Hybrid, short and Swede
The Saab 9-X is crucial for a brand seeking a small car, writes NEIL McDONALD
FORGET the technology underpinning Saab’s 9-X bio-hybrid. This is the Swedish carmaker’s new small car, expected to be called the 9-1.
Saab also used its first airing at the Geneva Motor Show this month to show off new technology that could appear in a few years.
Though some of this technology is still some way off, the production version of the handsome hatch is likely to hit the road in two years.
The 9-1, which will be based on the Holden Astra platform architecture, will be aimed at the Volvo C30, Audi A3, BMW 1-Series and Volkswagen’s new Scirocco.
It is expected to be powered by a turbo- charged 1.4- litre fourcylinder, but a bio-power version is also tipped.
The newest Saab is crucial for the Swedish brand — it badly needs a small car to join its line-up, which consists of the 9-3 and ageing 9-5.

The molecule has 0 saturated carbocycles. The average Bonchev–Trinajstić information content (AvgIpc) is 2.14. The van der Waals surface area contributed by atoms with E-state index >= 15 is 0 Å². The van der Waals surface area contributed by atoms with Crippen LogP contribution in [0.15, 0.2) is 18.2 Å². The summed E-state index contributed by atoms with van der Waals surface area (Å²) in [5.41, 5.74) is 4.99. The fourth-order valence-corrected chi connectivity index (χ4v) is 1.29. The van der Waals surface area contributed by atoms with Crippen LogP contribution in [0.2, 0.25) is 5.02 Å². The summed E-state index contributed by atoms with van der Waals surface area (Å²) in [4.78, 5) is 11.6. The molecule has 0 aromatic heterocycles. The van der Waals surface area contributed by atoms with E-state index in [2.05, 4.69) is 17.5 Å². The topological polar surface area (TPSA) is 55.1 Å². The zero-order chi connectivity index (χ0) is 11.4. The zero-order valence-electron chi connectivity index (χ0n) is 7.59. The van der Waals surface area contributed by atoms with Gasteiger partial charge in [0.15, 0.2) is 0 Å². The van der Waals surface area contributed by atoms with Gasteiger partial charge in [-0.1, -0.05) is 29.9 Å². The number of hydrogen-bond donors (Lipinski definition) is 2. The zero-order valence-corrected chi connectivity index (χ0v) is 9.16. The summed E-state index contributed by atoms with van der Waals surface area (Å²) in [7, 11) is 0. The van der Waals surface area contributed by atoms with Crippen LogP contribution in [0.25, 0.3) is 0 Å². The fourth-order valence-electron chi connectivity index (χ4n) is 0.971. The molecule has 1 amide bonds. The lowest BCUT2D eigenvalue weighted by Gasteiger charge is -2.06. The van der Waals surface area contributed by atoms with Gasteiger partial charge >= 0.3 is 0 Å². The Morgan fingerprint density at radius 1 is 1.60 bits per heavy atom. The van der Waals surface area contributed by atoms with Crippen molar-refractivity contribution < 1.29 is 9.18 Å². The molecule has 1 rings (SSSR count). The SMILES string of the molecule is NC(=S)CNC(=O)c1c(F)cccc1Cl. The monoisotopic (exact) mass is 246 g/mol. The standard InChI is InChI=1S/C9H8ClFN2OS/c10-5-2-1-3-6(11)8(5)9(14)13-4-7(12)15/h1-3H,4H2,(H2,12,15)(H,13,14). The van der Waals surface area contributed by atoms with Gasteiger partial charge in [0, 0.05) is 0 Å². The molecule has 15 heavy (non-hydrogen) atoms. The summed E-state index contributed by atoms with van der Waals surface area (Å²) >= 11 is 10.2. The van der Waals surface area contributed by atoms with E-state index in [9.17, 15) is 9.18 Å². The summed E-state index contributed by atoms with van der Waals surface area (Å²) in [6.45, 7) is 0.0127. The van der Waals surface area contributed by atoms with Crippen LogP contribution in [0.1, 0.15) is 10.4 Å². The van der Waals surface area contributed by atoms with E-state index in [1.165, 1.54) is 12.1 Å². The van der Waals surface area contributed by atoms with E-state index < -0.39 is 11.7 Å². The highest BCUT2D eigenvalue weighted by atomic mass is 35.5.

The 9-X uses bio-ethanol fuel with the next-generation GM hybrid system. When using E85 fuel, 85 per cent bio-ethanol and 15 per cent petrol, the 1.4-litre direct-injection VVT turbo generates 147kW at 5000 revs and 280Nm from 1750 revs.
The CO2 emissions are comparable to those from a conventionally sized petrol engine. The biopower engine has a combined fuel use of 4.9l/100km and 117g CO2/km.
When running on E85, CO2 emissions are 105g/km and fuel use 6.4l/100km.
Running on E85 alone, the Saab hits 100km/h in 7.9sec and has a top speed of 216km/h.
The engine is mated to a six-speed DSG-style manual gearbox and steering wheel controls.
The GM hybrid system has a lithium-ion battery and a signifi- cantly higher power capability to capture more energy and more electric boost than the existing GM hybrid system.
An electric motor-generator, beltdriven from the engine’s crankshaft, replaces the conventional alternator.
Techno: the Saab 9-X concept, packed with technology, was unveiled at the Geneva Motor Show.